Introduction to Node.js

Welcome to the first part of the six-part course. By the end of this chapter, we’ll achieve the following:

  • We’ll be able to explain what Node.js is and how it’s different from browsers.
  • We’ll understand the difference between blocking and non-blocking patterns in Node.js.
  • We’ll know how to use the Node.js Read-Evaluate-Print-Loop (REPL) environment.
  • We’ll know how to use basic Node.js debugging tools.

Node.js overview

Node.js was first released in 2009 by a programmer named Ryan Dahl.

What is Node.js?

According to the official website, Node.js® is a JavaScript runtime built on Chrome’s V8 JavaScript engine.

Node.js enables JavaScript to run outside the browser. It can be used to build server-side applications that efficiently handle high traffic volumes.

Node.js is portable, meaning it can run on various operating systems, including Mac, Windows, Linux, and several other systems. It’s also a free and open-source technology.

Node.js uses the V8 JavaScript engine

A JavaScript engine is a program that compiles JavaScript to machine code that the operating system can understand.

V8 is the name of the JavaScript engine that powers Node.js. Created by Google and open source since 2008, V8 powers the Google Chrome browser today. It’s written in C++.

One advantage of using Node.js is that it benefits from Google’s investment in V8’s improved performance year after year.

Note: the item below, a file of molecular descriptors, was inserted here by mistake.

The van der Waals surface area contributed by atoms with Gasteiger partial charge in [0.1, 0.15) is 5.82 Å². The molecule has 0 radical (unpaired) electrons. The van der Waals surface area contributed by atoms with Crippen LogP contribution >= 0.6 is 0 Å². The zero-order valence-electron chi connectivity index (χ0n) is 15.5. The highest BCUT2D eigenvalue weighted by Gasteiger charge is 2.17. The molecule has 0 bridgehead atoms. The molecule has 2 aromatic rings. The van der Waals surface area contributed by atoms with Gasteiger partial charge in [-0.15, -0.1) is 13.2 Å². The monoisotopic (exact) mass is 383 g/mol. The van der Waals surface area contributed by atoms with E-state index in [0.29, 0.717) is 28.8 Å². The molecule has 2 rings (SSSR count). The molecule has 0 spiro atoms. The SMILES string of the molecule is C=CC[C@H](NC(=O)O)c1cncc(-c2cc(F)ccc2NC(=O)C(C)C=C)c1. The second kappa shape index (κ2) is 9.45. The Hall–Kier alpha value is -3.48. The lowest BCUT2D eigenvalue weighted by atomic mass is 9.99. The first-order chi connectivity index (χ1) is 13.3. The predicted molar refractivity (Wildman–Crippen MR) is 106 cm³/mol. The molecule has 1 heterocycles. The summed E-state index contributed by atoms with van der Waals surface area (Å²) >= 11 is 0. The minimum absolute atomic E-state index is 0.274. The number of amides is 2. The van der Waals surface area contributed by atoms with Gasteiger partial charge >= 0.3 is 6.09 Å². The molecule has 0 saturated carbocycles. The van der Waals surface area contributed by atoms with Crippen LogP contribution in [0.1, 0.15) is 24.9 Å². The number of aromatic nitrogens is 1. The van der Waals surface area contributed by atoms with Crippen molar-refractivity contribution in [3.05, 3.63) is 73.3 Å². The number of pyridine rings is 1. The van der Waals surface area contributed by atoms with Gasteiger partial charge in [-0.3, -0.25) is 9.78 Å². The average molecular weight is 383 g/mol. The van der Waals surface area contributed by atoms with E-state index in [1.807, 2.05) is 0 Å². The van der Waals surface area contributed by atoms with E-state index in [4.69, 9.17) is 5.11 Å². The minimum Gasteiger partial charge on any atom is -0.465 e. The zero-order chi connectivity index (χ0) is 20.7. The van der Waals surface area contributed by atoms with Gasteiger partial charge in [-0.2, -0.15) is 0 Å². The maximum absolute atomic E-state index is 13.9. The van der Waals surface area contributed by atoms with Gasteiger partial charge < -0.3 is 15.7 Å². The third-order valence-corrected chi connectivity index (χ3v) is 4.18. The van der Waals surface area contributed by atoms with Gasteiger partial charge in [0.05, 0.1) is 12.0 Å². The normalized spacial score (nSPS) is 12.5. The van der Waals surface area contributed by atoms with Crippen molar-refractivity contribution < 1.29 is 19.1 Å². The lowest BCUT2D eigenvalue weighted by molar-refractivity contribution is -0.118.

Besides V8, examples of other JavaScript engines include SpiderMonkey (used by Firefox) and Chakra (used by Edge).

Node.js versus the browser

Before the advent of Node.js, JavaScript could only run in the browser, and its primary purpose was to create browser interactions (e.g., adding click events). Node.js allows us to write JavaScript in the server to perform common server tasks, such as accessing the file system and connecting to databases.

Nowadays, JavaScript has proven to be among the most popular programming languages. If a developer extensively uses JavaScript, then Node.js offers a considerable advantage, which is the ability to program the entire application—the frontend and backend—in a single language. However, while Node.js and browsers like Chrome both execute JavaScript and use the same V8 JavaScript engine, there are a few key differences between them.

Browser Node.js
The browser has access to document and window objects. Node.js has access to http and fs objects.
The global object references the window. The global object references Node.js-specific modules.
The browser uses ECMAScript modules (import and export). Node.js uses the CommonJS module system (require() and module.exports).

While Node.js and browsers share several standard built-in JavaScript features (like Array), several predefined objects exist in one environment but not in the other. For example, Node.js doesn’t have access to the document and window objects used on the client side for Document Object Model (DOM) manipulation and user event handling. On the other hand, the browser doesn’t have access to Node.js APIs, such as http and fs, which are needed for setting up web servers and manipulating file systems, respectively.

Both Node.js and browsers have access to a global object. In the browser, the global object references the window object. In Node.js, however, the global object exposes a collection of useful modules, functions, and strings that we can use in our programs.

Node.js uses the CommonJS module system, which uses require() and module.exports, to share code between different files. In the browser, we’re starting to see the ECMAScript modules standard, which uses the import and export statements, being implemented. As of October 2020, ECMAScript modules are still an experimental feature in Node.js.